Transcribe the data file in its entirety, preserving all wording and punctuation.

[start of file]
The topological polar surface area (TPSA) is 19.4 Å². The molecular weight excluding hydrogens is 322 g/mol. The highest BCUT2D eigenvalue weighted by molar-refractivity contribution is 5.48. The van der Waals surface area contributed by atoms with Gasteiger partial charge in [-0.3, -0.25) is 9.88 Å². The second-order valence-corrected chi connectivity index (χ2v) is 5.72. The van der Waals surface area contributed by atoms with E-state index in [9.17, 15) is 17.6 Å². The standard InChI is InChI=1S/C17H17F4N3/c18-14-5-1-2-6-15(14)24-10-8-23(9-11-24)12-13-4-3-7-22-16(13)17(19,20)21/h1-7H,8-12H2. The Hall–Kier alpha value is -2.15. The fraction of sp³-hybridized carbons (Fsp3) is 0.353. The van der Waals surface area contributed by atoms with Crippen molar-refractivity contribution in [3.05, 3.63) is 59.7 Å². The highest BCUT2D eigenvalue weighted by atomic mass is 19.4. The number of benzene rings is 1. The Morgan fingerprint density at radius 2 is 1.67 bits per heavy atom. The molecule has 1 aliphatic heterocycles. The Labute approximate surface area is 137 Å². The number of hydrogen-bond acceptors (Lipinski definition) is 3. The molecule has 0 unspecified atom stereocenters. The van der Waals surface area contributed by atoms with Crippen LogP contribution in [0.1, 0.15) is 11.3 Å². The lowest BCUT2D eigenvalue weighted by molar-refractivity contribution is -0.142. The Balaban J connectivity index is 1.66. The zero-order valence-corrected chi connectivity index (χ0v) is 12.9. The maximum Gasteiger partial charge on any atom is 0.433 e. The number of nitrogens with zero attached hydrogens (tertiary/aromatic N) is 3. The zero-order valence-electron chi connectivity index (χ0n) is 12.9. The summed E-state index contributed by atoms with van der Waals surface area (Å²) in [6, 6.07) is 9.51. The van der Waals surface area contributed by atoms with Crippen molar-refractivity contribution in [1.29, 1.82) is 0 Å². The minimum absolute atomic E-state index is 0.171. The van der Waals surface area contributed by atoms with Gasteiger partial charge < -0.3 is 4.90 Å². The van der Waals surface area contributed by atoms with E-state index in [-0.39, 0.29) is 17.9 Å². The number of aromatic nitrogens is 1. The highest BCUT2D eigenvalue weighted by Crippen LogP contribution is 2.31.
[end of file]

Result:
The topological polar surface area (TPSA) is 19.4 Å². The molecular weight excluding hydrogens is 322 g/mol. The highest BCUT2D eigenvalue weighted by molar-refractivity contribution is 5.48. The van der Waals surface area contributed by atoms with Gasteiger partial charge in [-0.3, -0.25) is 9.88 Å². The second-order valence-corrected chi connectivity index (χ2v) is 5.72. The van der Waals surface area contributed by atoms with E-state index in [9.17, 15) is 17.6 Å². The standard InChI is InChI=1S/C17H17F4N3/c18-14-5-1-2-6-15(14)24-10-8-23(9-11-24)12-13-4-3-7-22-16(13)17(19,20)21/h1-7H,8-12H2. The Hall–Kier alpha value is -2.15. The fraction of sp³-hybridized carbons (Fsp3) is 0.353. The van der Waals surface area contributed by atoms with Crippen molar-refractivity contribution in [3.05, 3.63) is 59.7 Å². The highest BCUT2D eigenvalue weighted by atomic mass is 19.4. The number of benzene rings is 1. The Morgan fingerprint density at radius 2 is 1.67 bits per heavy atom. The molecule has 1 aliphatic heterocycles. The Labute approximate surface area is 137 Å². The number of hydrogen-bond acceptors (Lipinski definition) is 3. The molecule has 0 unspecified atom stereocenters. The van der Waals surface area contributed by atoms with Crippen LogP contribution in [0.1, 0.15) is 11.3 Å². The lowest BCUT2D eigenvalue weighted by molar-refractivity contribution is -0.142. The Balaban J connectivity index is 1.66. The zero-order valence-corrected chi connectivity index (χ0v) is 12.9. The maximum Gasteiger partial charge on any atom is 0.433 e. The number of nitrogens with zero attached hydrogens (tertiary/aromatic N) is 3. The zero-order valence-electron chi connectivity index (χ0n) is 12.9. The summed E-state index contributed by atoms with van der Waals surface area (Å²) in [6, 6.07) is 9.51. The van der Waals surface area contributed by atoms with Crippen molar-refractivity contribution in [1.29, 1.82) is 0 Å². The minimum absolute atomic E-state index is 0.171. The van der Waals surface area contributed by atoms with Gasteiger partial charge < -0.3 is 4.90 Å². The van der Waals surface area contributed by atoms with E-state index in [-0.39, 0.29) is 17.9 Å². The number of aromatic nitrogens is 1. The highest BCUT2D eigenvalue weighted by Crippen LogP contribution is 2.31.